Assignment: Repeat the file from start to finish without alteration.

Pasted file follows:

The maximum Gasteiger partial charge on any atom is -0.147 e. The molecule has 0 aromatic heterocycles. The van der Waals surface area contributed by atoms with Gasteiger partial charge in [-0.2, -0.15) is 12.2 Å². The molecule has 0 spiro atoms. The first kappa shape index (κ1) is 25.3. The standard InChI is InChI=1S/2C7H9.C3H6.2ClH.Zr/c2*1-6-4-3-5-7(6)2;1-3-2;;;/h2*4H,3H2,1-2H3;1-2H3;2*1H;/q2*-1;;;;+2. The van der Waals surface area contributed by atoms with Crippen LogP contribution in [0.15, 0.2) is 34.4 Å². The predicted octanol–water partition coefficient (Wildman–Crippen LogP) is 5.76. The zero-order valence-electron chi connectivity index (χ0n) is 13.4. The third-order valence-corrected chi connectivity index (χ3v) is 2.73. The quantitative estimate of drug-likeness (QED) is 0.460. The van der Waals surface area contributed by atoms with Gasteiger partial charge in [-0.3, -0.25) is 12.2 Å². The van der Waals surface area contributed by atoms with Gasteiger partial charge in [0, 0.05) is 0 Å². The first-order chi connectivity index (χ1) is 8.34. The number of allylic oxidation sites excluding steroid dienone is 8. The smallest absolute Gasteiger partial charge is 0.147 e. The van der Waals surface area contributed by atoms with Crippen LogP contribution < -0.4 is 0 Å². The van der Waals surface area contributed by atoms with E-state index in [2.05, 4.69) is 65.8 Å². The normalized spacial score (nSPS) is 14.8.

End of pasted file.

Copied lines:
The maximum Gasteiger partial charge on any atom is -0.147 e. The molecule has 0 aromatic heterocycles. The van der Waals surface area contributed by atoms with Gasteiger partial charge in [-0.2, -0.15) is 12.2 Å². The molecule has 0 spiro atoms. The first kappa shape index (κ1) is 25.3. The standard InChI is InChI=1S/2C7H9.C3H6.2ClH.Zr/c2*1-6-4-3-5-7(6)2;1-3-2;;;/h2*4H,3H2,1-2H3;1-2H3;2*1H;/q2*-1;;;;+2. The van der Waals surface area contributed by atoms with Crippen LogP contribution in [0.15, 0.2) is 34.4 Å². The predicted octanol–water partition coefficient (Wildman–Crippen LogP) is 5.76. The zero-order valence-electron chi connectivity index (χ0n) is 13.4. The third-order valence-corrected chi connectivity index (χ3v) is 2.73. The quantitative estimate of drug-likeness (QED) is 0.460. The van der Waals surface area contributed by atoms with Gasteiger partial charge in [-0.3, -0.25) is 12.2 Å². The van der Waals surface area contributed by atoms with Gasteiger partial charge in [0, 0.05) is 0 Å². The first-order chi connectivity index (χ1) is 8.34. The number of allylic oxidation sites excluding steroid dienone is 8. The smallest absolute Gasteiger partial charge is 0.147 e. The van der Waals surface area contributed by atoms with Crippen LogP contribution < -0.4 is 0 Å². The van der Waals surface area contributed by atoms with E-state index in [2.05, 4.69) is 65.8 Å². The normalized spacial score (nSPS) is 14.8.